If a cashier at a department store finishes ringing you up and asks if you’d like to save 10% on your purchase by opening a credit account, what should you do?

“I shop here all the time,” you think to yourself. “It would be worth it to get discounts on purchases!”

Not necessarily- let us lay out the facts about retail credit cards for you.

Are retail store credit cards a wise use of credit?

A retail store credit card is a line of credit for use only at a specific department store or retailer. Best Buy, Khol’s, and Macy’s are all examples of stores that offer retail credit cards. They might have discounts or special offers to entice you to open an account with them. But before you do, consider:

1. These cards are often a tactic to get consumers to spend more with a specific retailer. If your purchase was twenty dollars more, you could qualify for a discount. A kitchenware set you would otherwise have never bought is 50% off with your retail store credit card. You may find that you end up with many things you don’t need and a larger credit card bill.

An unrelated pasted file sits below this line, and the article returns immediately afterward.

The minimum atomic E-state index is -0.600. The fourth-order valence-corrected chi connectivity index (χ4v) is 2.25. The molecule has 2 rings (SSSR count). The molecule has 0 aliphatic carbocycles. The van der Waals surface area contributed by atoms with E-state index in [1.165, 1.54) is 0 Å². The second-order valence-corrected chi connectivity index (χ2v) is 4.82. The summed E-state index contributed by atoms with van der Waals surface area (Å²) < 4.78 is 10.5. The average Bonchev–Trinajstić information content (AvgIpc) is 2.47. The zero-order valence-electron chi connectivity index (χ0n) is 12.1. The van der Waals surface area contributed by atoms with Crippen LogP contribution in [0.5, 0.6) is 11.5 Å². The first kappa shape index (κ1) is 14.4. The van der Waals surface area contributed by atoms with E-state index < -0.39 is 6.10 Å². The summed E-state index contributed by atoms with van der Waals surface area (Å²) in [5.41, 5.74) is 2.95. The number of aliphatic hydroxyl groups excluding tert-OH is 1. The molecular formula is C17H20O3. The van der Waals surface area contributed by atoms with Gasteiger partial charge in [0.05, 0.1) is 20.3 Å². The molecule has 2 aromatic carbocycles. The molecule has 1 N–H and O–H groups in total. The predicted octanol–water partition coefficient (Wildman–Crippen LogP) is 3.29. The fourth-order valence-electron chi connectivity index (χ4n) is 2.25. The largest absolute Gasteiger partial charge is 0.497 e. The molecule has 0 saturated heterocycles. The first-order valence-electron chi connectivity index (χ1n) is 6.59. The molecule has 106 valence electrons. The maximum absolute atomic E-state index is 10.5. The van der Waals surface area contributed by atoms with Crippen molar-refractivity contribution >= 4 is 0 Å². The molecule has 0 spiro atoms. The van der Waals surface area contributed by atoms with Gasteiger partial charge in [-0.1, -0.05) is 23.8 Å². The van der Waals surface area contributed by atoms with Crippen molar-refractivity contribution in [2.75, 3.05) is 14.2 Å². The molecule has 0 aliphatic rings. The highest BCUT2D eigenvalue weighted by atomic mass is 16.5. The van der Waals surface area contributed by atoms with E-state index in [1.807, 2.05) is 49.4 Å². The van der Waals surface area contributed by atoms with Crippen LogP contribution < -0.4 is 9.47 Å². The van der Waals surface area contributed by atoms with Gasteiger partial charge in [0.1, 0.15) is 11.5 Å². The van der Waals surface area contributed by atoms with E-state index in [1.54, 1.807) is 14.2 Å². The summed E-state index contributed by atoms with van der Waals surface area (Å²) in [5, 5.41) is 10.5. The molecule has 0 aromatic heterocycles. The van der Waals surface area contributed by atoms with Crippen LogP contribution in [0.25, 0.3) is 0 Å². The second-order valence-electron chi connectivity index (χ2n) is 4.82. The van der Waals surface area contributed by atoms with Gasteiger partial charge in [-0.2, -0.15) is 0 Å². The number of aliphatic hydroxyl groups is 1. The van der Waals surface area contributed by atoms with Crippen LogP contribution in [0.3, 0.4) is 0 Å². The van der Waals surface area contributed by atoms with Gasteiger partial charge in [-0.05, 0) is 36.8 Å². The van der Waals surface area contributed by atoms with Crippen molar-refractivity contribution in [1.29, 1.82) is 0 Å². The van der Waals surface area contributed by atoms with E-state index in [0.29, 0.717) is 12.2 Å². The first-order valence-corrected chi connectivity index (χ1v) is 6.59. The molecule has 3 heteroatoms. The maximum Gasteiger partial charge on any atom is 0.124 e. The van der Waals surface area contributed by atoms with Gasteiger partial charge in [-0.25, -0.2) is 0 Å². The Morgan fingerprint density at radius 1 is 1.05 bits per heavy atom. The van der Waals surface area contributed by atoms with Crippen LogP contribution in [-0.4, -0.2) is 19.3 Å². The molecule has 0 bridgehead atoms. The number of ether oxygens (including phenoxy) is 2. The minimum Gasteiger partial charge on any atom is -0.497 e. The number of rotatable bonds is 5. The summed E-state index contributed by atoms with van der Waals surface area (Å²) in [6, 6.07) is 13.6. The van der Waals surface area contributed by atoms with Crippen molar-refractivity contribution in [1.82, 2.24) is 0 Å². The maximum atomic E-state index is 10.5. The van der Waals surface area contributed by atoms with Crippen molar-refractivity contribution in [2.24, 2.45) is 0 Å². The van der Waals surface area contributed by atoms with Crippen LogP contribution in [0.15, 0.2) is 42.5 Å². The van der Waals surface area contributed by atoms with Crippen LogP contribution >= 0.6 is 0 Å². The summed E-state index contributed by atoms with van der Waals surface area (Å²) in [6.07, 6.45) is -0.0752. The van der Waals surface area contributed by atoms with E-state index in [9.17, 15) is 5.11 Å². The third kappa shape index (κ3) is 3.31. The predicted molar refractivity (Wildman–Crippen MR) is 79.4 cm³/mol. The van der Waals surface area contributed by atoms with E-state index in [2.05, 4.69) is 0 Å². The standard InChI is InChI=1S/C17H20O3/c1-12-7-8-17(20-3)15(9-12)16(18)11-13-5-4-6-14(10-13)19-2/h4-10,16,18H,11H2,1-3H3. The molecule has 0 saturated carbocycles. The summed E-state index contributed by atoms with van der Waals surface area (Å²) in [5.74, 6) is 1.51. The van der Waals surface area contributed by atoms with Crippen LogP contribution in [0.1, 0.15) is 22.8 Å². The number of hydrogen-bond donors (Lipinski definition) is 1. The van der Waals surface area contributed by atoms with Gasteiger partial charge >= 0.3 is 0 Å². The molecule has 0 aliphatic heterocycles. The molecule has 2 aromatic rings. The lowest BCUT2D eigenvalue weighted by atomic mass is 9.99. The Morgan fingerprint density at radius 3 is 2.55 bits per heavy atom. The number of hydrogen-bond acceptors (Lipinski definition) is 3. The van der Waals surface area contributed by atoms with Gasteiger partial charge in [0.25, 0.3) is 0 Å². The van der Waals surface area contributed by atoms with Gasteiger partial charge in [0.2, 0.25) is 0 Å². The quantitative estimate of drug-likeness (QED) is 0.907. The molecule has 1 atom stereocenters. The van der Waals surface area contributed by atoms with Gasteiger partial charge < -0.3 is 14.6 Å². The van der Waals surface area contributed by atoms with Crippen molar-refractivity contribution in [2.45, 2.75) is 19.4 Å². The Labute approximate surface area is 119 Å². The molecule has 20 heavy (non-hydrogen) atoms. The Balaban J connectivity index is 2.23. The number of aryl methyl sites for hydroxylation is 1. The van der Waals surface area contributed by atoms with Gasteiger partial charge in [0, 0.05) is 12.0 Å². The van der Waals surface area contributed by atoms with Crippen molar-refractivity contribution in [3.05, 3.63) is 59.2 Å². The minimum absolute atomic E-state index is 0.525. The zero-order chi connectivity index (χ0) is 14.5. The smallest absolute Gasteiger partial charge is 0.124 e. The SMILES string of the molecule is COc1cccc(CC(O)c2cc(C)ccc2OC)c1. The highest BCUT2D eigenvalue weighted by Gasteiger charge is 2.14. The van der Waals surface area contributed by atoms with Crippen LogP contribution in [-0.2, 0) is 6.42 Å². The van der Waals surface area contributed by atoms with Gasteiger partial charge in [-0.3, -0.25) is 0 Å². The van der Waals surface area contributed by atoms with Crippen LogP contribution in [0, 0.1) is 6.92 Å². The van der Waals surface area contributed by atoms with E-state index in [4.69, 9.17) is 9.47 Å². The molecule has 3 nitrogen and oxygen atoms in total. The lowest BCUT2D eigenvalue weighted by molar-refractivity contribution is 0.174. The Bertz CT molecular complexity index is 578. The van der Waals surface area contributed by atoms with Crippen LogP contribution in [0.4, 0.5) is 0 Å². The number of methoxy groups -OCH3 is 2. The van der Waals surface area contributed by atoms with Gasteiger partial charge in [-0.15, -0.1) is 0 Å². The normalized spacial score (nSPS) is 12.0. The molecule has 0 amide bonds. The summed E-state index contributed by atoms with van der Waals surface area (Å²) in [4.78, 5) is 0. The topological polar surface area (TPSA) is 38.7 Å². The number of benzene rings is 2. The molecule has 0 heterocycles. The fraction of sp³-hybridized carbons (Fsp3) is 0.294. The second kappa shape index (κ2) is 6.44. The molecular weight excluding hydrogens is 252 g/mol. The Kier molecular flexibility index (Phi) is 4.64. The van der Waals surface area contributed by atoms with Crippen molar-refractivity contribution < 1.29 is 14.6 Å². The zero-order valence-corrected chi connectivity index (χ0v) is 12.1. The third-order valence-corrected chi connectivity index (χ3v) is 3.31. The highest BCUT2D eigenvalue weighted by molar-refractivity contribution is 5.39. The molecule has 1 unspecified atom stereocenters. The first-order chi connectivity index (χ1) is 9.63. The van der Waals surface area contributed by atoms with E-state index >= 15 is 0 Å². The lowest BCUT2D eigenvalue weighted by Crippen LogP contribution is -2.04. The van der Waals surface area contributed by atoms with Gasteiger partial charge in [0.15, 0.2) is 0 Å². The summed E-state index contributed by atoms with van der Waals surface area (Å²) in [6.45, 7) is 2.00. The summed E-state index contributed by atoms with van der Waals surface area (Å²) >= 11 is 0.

2. Opening a retail store credit account will count as a credit inquiry and appear on your report. Depending on how many inquires on your report and how close to each other they are made, this can harm your credit score.

3. Interest rates generally hover around 25% APR for these store cards. They can be more or less depending on the store, but you may qualify for credit cards you can use anywhere with better rewards programs and lower interest rates.

4. The optimal number of credit cards for FICO to index in your credit score is 3-5. How many credit accounts do you have open currently? In addition to adding a credit inquiry to your report, applying for a store card can lower the average age of your accounts.

While each individual has different needs and credit habits, Moran Law generally recommends staying away from retail credit cards in order to grow or maintain your credit score.